In the study of TCM monomer, Gao (40) found that Bletilla Striata (Baiji) could effectively reduce the injury of gastric mucosa induced by aspirin in rats, which was related to the decrease of serum TNF-α, IL-6 and endothelin (ET) levels, and the increase of prostaglandin E2 (PGE2) level in gastric mucosa. Ding (41) found that Zingiber officinale Roscoe (Shengjiang) could also play a protective role in gastric mucosa by decreasing the levels of plasma inflammatory cytokines TNF-α and IL-1β in rats, and this effect has nothing to do with the inhibition of gastric acid secretion. Kou (42) found that Panax quinquefolius (Xiyangshen) saponins could alleviate the injury of gastric mucosa induced by double antiplatelet therapy. He suggested that its mechanism might be related to the inhibition of TXB2 activity and the increase of 6-keto-PGF1α in plasma and COX-2, PGE2 in gastric mucosa. Yang (43) and Fan (31) found that Dendrobium officinale (Tiepishihu) polysaccharide and astragaloside A could increase the level of PGE2 in gastric mucosa. At the same time, it could reduce the damage of human gastric epithelial cells (GES-1) induced by aspirin, so as to give full play to the protective effect of gastric mucosa. Li YW (44) found that total flavonoids of Glycyrrhiza uralensis Fisch (Gancao) could also inhibit GES-1 apoptosis induced by aspirin, and suggested that this effect was related to the inhibition of ERK1/2 signaling pathway.
By summing up the above studies, we can find that TCM can effectively prevent and treat gastric mucosal injury induced by aspirin, and its mechanism is mainly related to increasing the secretion of PG in gastric mucosa and inhibiting the apoptosis of GES-1. At the same time, it is related to the reduction of oxidative stress and the level of inflammation.
GES-1 and gastric mucus secreted by the upper layer of the gastric mucosa form a gastric mucous barrier to protect the submucous cells from the erosion of gastric acid and pepsin, and to resist the invasion of bacteria and microorganisms, which plays an important role in maintaining the normal physiological function of the stomach (45). PG can increase gastric mucous blood flow and promote the secretion of gastric mucus and HCO-, thus improving the effect of gastric mucous barrier (46). However, aspirin can inhibit the secretion of PG in gastric mucosa, thus weakening the barrier of gastric mucosa and making it more vulnerable to exogenous and endogenous substances (24-26). It was found that Jinghua Weikang capsule, Jianwei mixture, Danhong injection and other TCM preparations, as well as Panax quinquefolium, Baihe, Dendrobium candidum and other ingredients of TCM, could increase the synthesis of PG in gastric mucosa, increase the blood flow of gastric mucosa, improve the effect of gastric mucous barrier, so as to reduce the gastric mucous injury caused by aspirin.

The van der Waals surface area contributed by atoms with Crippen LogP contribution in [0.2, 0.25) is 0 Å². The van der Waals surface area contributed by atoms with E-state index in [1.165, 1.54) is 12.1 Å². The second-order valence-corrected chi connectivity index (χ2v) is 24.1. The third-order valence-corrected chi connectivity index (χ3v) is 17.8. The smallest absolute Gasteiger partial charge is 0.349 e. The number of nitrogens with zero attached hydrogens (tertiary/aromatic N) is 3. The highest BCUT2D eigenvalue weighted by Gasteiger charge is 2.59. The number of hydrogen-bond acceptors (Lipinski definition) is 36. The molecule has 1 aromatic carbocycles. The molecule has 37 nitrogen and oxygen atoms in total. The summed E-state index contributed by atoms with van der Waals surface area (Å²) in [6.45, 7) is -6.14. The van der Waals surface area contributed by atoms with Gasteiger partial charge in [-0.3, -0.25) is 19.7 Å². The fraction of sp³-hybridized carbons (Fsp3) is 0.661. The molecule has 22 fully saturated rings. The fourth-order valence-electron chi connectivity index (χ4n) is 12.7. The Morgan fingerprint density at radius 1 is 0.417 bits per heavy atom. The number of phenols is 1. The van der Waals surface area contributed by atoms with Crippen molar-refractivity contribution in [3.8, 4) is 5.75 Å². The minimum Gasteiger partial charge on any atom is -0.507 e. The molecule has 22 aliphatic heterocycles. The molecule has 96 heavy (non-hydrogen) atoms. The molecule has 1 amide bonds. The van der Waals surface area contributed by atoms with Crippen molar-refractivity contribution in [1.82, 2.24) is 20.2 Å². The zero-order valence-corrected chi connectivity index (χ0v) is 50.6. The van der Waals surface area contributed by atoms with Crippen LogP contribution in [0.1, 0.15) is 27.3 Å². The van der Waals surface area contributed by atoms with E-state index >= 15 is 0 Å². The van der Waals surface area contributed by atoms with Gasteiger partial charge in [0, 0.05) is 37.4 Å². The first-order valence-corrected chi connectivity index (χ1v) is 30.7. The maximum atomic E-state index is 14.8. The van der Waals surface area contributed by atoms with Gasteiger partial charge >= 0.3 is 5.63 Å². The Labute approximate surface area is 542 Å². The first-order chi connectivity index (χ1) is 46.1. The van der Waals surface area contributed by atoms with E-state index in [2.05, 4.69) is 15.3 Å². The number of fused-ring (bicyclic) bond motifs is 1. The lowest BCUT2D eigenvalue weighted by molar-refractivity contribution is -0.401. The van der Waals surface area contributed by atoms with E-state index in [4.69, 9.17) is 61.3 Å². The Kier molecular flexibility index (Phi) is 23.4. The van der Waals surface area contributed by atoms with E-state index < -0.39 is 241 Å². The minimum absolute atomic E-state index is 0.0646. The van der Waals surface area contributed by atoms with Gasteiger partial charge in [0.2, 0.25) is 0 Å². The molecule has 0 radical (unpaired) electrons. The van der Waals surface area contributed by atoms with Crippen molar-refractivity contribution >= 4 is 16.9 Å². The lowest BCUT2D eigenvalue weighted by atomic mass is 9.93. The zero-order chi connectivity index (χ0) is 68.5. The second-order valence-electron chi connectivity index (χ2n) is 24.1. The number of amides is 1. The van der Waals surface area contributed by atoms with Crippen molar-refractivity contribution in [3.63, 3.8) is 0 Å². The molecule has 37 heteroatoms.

Moreover, oxidative stress is an important factor in gastric mucosal injury (47). ROS can cause lipid peroxide and decrease the integrity of cell membrane, which leads to gastric mucosal injury (31). MDA is the end product of unsaturated fatty acid oxidation, and its content can reflect the degree of oxidative stress in vivo (48). TNF-α and IL-6, as important inflammatory cytokines, are also involved in the injury process of gastric mucosa (49). According to the above results, it can be found that TCM can increase the content of antioxidant enzymes such as SOD, CAT and GSH-Px, decrease the level of TNF-α, IL-6, IL-1βand other inflammatory factors. That means it can protect gastric mucosa by reducing the level of oxidative stress and inflammatory reaction.
Conflicts of Interest: The authors have no conflicts of interest to declare.
Ethical Statement: The authors are accountable for all aspects of the work in ensuring that questions related to the accuracy or integrity of any part of the work are appropriately investigated and resolved.
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Cite this article as: Zhang Z, Dong X, Shang J, Zhou Y. Research progress of traditional Chinese medicine in the treatment of gastric mucosa injury caused by long-term use of low dose aspirin in patients with coronary heart disease. Longhua Chin Med 2019;2:9.